Went to Rare Pepes’ First Live Auction on Blockchain

Image: Shutterstock. Composition: Author

On Saturday, January 13, hundreds of blockchain, digital art, and meme enthusiasts gathered at a small event space on Manhattan’s West 23rd Street, some to bid for images of a green frog – memes known as “Rare Pepes” –who live on the blockchain.

These Pepes are not alt-right memes or an authorized extension of the the original work of artist Matt Furie, Nevertheless. They are best considered collectible works of art, and each is associated with a unique digital token to prove its rarity. As Rare Pepes are bought and sold, the tokens change hands and ownership is tracked on the Bitcoin Blockchain, a decentralized ledger that cannot be changed.

the origins of the Rare Pepe phenomenon are obscure 4chan apocrypha, but developer Joe Looney created the Rare Pepe walletthe main platform for buying and selling Rare Pepes, in 2016. I found myself sitting among an audience of his fans at this surreal live auction. Like the few established art world members in the audience, I wanted to see what a live auction of collectable memes would look like. Could memes be sold as high-end works of art?

The live auction kicked off with a set of three rare Pepes, one of which resembled Salvador Dali’s The persistence of Memory but with Pepes melting instead of clocks. The set sold for 12,000 units of Pepe Cash—an extremely liquid Rare Pepe of which there are 700 million units which serves as de facto world currency Rare Pepe – which is equivalent to just over 720 USD at time of writing.

While live auctions in the traditional art world follow rigid rules and demand wise behavior from bidders, the first-ever live auction for rare blockchain art has gotten noisier in the as the bidding continued. “I need this GIF!” shouted a man wearing a beanie when moving art images of Pepe appeared on the screen near the auctioneer’s podium.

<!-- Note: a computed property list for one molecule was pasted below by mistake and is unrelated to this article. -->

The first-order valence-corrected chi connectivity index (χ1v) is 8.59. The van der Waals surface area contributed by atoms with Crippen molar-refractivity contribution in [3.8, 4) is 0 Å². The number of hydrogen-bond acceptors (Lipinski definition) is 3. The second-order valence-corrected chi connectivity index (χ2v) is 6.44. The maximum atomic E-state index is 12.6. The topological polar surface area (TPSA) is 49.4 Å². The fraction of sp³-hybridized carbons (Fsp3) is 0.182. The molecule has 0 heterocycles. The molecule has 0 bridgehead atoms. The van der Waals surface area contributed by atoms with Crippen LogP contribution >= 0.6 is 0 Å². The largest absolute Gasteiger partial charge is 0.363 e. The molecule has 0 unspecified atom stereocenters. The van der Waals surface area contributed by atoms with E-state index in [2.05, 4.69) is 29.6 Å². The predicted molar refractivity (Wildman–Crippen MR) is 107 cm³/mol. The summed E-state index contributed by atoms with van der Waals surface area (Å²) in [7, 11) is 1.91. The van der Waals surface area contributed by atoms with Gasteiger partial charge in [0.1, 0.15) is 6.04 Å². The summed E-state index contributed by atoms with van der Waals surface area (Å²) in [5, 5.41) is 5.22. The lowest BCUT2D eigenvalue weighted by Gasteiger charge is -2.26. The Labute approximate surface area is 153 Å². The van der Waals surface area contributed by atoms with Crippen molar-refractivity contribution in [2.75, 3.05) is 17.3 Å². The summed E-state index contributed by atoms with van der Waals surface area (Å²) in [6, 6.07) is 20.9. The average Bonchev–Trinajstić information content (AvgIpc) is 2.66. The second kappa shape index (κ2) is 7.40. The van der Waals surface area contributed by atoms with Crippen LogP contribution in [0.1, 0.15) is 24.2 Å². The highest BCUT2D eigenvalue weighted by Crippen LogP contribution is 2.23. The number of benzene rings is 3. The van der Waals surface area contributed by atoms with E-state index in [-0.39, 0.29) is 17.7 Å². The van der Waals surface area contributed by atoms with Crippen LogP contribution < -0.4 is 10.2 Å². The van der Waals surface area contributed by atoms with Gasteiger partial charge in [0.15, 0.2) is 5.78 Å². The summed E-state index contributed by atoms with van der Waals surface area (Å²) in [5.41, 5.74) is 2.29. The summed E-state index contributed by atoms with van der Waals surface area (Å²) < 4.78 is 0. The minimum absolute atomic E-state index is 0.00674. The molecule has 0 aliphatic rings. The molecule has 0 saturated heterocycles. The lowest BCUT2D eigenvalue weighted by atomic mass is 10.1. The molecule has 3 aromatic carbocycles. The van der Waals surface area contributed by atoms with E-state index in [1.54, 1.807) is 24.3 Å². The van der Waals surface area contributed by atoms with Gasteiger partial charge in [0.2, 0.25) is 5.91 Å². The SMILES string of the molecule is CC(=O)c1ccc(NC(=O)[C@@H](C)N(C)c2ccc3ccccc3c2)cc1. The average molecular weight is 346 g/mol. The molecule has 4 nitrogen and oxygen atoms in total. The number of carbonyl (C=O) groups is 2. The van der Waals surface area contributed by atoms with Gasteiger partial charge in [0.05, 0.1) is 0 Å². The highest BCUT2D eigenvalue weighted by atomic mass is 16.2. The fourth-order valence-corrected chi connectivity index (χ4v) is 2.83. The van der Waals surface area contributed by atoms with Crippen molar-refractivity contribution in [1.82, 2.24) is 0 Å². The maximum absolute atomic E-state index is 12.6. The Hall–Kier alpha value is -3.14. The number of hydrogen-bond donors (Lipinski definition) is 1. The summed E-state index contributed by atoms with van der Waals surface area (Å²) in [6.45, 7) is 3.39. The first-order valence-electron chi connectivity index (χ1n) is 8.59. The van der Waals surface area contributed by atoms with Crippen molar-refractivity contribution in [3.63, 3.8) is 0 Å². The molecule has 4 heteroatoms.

Later, the “most expensive rare Pepe in existence”, according to the auctioneer, sold after an enthusiastic but good-natured bidding war. It sounded like Homer Simpson, if Homer Simpson was a depressed green frog. “It’s Homer Pepe!” an audience member pushed, encouraging others to raise their bids. “Jesus Christ,” said another as the bidding continued to climb. In the end, the Pepe sold for 350,000 units of Pepe Cash, which currently stands at US$21,000 (a sum that, remember, was worth $38,500 at the time of the auction).

The Rare Pepe auction (which, it should be noted, also included the sale of a CryptoKitty, a similar collectible item on the Ethereum blockchain) closed a day of panels and creator talks at the Rare Digital Art Festival. Tommy Nicholas, Kevin Trinh and John Zettler of Rare Art Labs hosted the one-day event for creators and admirers of blockchain-based art.

Speakers at the event included members of the New York-based art world and blockchain enthusiasts. During the Rare Pepe auction, staff from the Metropolitan Museum of Art, Museum of Modern Art and Sotheby’s Institute of Art sat in silence.

According to Rare Pepe auctioneer Louis Parker, some of the art establishment types told him after the auction, “I don’t know what just happened, but it was amazing.” For him, the presence of these large institutions indicates the beginning of both blockchain technology and the culture of memes that are creeping into the realm of mainstream art. Parker, it should be noted, will soon launch its own blockchain-based network for memes, called Archetype.

Read more: The Big Business of CryptoKitties is Being Automated

Stuffy Sotheby’s employees weren’t the only ones shaking their heads during the auction. Even as a self-proclaimed member of the “crypto-nerd” contingent at the event, Matt Hall, who co-founded CryptoPunks, another digital art creation using blockchain technology to ensure uniqueness and track ownership, recognized the few Pepe enthusiasts as a group in their own right. For him, the project is “a little confusing”, although intriguing, and full of jokes that he does not understand.

Although the items for sale were completely digital, the auction itself was remarkably human. Although a member of the public shouted bids on behalf of the remote buyers, “All the high bidders were there in person,” Tommy Nicholas, one of the festival organizers, told me. Next time, however, the team wants the auction to be bigger and include more remote participants. Additionally, said Nicholas, the team is looking to partner with an established art house in the coming months to host a dedicated Rare Pepe auction event.

When speaking with art industry professionals after the auction, Parker saw them start to consider the fusion of art, blockchain and, yes, even memes. . “Are memes art? Is art memes? What’s the difference?” Rare Pepe’s auctioneer Parker wondered aloud.

If watching Rare Pepe’s first-ever live auction taught me anything, it’s that if people are willing to spend almost $40,000 worth of digital assets on these things, then the mainstream art world is going to have to ask the tough Parker questions, whether he wants to or not.

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